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Today's News

  • Police arrest man at Wal-Mart

    A Lancaster woman sensed someone was following her while shopping in Wal-Mart on Monday evening. And when the man took a picture of her with his camera phone, she knew for sure that she was being targeted.

    Guillermo Aquino Gutierrez, 23, of 210 W. Dunlap St., was charged Monday with harassment second degree and disorderly conduct.

    The woman, who asked not be named, told The Lancaster News that Gutierrez had been walking near her and her two children while they were shopping inside the super center on S.C. 9 Bypass about 7:30 p.m.

  • To borrow or not to borrow?

    Lancaster County residents will have a say in how the county will pay for a new courthouse, and possibly other government buildings.

    County Council Chairman Rudy Carter said Wednesday that the county must hold a referendum for voters because it cannot borrow the money it will take to build a courthouse without using bonds.

    The county is planning the referendum to coincide with the general election on Nov. 4.

  • Band together in water wars

    We have asked a couple of times for our public bodies to do a little bit more to get involved in the effort to stop the interbasin transfer.

    The state of North Carolina approved a request from two of its towns, Concord and Kannapolis, to withdraw up to 10 million gallons a day from the Catawba River.

    That water would be returned, as sewage, to the Yadkin-Pee Dee River basin.

    When this first popped up, at the end of 2005, Chester County Council approved a resolution saying it was opposed to the transfer. There wasn’t too much other action after that, for a while.

  • Kids escape from house

    A home with open beer cans, old food and human waste over the floor is a dangerous place for children, police say.

    The parents who allowed their three children to live in those conditions have been charged a month after police discovered the conditions.

    Robert Louis Bailey, 27, and Laura Ann Bailey, 23, of 310 Cedar St., were each charged Tuesday with three counts of unlawful conduct toward a child.

    Lancaster police came to the Baileys' home on Feb. 8 after a driver saw their three young children - ages 4, 3 and 1 - playing in the middle of the road.

  • Upgrades, funding top planning agenda

    Capital projects emerged as Lancaster County Council's top priority going into a new budget year during council's planning session March 1.

    Potential capital projects include a new court complex, which could house circuit, family, magistrate's, probate and municipal court, the clerk of court, Lancaster County Sheriff's Office, solicitor's office, public defender, Department of Juvenile Justice, Probation, Parole and Pardons office, Emergency Management and the county's E-911 center.

  • Bruins top Cats in region meet

    The Lancaster High School boys won in a head-to-head meet with Rock Hill, prevailing 65.5-63.5.The Bruins also won in a four-way meet with Chesterfield, Central of Pageland and Great Falls. LHS swept the meet with 115.5 points. Chesterfield followed with 68 points, Central had 35 and Great Falls posted 16.Josh Page, who scored 22 points, captured wins in the triple jump and long jump.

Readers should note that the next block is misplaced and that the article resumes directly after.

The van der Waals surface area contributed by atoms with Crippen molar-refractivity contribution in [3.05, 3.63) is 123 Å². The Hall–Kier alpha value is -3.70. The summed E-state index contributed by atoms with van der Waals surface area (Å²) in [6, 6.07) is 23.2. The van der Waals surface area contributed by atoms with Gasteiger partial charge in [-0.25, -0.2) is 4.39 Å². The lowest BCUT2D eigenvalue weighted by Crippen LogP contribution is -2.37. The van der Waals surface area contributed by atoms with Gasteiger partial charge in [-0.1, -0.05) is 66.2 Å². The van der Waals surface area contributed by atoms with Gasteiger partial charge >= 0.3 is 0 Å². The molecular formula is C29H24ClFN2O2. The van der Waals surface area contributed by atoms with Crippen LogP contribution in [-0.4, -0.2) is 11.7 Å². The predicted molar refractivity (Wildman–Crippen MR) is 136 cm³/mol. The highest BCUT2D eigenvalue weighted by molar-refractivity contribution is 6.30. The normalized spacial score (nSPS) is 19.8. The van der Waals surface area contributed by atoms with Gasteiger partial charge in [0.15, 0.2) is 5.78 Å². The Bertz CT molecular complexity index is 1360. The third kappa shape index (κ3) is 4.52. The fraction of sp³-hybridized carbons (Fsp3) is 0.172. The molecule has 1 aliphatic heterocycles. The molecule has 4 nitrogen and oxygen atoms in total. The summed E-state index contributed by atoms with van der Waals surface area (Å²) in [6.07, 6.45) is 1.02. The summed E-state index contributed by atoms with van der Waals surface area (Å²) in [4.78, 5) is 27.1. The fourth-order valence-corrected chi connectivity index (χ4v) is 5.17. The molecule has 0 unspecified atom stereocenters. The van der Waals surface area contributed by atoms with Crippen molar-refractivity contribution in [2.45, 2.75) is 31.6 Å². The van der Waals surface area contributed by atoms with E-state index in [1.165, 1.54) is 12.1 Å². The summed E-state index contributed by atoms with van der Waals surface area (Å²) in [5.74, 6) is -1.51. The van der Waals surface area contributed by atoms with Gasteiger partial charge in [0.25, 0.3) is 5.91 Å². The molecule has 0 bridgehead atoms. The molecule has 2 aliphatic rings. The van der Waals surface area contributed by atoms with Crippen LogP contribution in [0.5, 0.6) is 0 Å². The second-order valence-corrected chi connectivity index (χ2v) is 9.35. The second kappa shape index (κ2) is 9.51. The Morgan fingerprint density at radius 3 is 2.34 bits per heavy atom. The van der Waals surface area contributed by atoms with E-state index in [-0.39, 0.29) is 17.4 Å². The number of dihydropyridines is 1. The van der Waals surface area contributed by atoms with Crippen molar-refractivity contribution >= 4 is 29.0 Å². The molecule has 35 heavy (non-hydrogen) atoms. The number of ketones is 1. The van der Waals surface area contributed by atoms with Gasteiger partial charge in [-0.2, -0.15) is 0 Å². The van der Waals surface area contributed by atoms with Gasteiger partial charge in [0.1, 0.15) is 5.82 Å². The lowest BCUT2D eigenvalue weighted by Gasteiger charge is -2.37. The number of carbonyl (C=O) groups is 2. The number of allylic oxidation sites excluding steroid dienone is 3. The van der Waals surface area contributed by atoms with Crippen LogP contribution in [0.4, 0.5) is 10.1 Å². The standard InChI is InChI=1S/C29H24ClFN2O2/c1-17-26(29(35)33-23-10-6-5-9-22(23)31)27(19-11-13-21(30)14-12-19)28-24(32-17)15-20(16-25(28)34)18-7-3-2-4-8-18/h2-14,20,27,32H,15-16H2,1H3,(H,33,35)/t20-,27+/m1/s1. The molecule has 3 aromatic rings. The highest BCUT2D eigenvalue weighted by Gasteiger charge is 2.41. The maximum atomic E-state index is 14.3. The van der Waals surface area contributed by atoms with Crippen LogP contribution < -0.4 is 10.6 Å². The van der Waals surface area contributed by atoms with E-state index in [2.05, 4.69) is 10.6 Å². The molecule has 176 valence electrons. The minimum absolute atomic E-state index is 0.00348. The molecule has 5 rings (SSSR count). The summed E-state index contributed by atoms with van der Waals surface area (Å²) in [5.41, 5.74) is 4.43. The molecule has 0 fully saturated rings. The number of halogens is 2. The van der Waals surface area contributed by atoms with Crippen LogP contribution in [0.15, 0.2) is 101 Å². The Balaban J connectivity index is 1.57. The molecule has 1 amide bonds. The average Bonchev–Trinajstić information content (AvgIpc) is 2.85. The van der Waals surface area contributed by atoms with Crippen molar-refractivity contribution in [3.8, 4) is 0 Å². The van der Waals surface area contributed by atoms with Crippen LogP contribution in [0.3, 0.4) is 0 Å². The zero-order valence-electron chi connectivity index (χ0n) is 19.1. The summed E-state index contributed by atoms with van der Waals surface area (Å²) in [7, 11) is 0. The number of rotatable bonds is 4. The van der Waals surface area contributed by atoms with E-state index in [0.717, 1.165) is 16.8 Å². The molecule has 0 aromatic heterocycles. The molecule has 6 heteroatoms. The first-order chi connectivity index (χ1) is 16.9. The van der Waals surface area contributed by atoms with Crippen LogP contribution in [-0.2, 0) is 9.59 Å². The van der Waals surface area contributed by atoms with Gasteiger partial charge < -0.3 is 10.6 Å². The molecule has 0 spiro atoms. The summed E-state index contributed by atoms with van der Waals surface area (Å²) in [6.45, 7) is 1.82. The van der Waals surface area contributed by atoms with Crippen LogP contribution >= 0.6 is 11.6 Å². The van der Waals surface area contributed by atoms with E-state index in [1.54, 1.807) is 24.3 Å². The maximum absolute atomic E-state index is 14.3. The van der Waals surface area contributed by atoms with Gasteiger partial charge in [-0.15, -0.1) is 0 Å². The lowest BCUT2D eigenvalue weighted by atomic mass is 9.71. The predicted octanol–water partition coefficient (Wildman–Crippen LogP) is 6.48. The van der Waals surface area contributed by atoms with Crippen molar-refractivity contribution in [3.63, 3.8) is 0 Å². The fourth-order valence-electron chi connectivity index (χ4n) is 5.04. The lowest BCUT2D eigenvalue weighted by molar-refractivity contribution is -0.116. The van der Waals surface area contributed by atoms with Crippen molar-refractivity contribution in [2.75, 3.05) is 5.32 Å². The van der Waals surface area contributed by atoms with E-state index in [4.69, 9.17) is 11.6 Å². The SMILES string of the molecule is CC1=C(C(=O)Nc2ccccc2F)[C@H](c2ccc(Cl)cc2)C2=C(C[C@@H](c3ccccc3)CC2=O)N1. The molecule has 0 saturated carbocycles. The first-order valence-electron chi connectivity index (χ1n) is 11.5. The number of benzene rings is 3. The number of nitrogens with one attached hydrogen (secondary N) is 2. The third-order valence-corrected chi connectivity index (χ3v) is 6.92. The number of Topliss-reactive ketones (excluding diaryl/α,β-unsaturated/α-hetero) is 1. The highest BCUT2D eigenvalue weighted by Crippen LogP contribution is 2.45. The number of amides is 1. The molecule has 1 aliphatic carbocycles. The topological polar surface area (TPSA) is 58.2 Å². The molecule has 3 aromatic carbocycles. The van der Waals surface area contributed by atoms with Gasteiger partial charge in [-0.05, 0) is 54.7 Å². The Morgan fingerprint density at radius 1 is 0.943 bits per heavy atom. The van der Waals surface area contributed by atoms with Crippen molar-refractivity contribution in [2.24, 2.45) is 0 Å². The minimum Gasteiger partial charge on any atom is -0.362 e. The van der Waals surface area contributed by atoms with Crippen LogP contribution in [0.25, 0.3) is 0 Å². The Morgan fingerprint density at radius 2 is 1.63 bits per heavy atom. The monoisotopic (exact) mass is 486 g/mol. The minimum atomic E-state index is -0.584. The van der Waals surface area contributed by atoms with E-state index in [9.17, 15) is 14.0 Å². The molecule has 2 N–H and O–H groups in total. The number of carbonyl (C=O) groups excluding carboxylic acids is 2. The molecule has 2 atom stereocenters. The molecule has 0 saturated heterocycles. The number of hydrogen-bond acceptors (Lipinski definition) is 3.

• Yard of the Month: Gilreaths combine landscaping plan, hard work to make yard stand out

    Living in five houses in 18 years has given Tony and Tracy Gilreath the opportunity to learn a lot about landscaping.

    And now that experience is paying off. Their yard, at 1404 Lavoy Court, has been selected as the March Yard of the Month by Lancaster Garden Club.

    Press play on video player when photo gallery loads.

  • Speaker plugs hybrid plug-ins

    INDIAN LAND – A car that gets 100 miles per gallon may seem like a vehicle of the future. But it’s not, according to James Poch, executive director of the Plug In Hybrid Coalition of the Carolinas, based in Charleston.

  • County to receive $65,000

    Lancaster County has been awarded federal funds under the Emergency Food and Shelter National Board Program.

    The county will receive $65,869 to supplement emergency food and shelter programs.

    The selection was made by a national board, chaired by the Department of Homeland Securitys Federal Emergency Management Agency, and including representatives from The Salvation Army, American Red Cross, United Jewish Communities, Catholic Charities USA, National Council of Churches of Christ in the USA and United Way of America.

  • County to receive $65,000

    Lancaster County has been awarded federal funds under the Emergency Food and Shelter National Board Program.

    The county will receive $65,869 to supplement emergency food and shelter programs.

    The selection was made by a national board, chaired by the Department of Homeland Security's Federal Emergency Management Agency, and including representatives from The Salvation Army, American Red Cross, United Jewish Communities, Catholic Charities USA, National Council of Churches of Christ in the USA and United Way of America.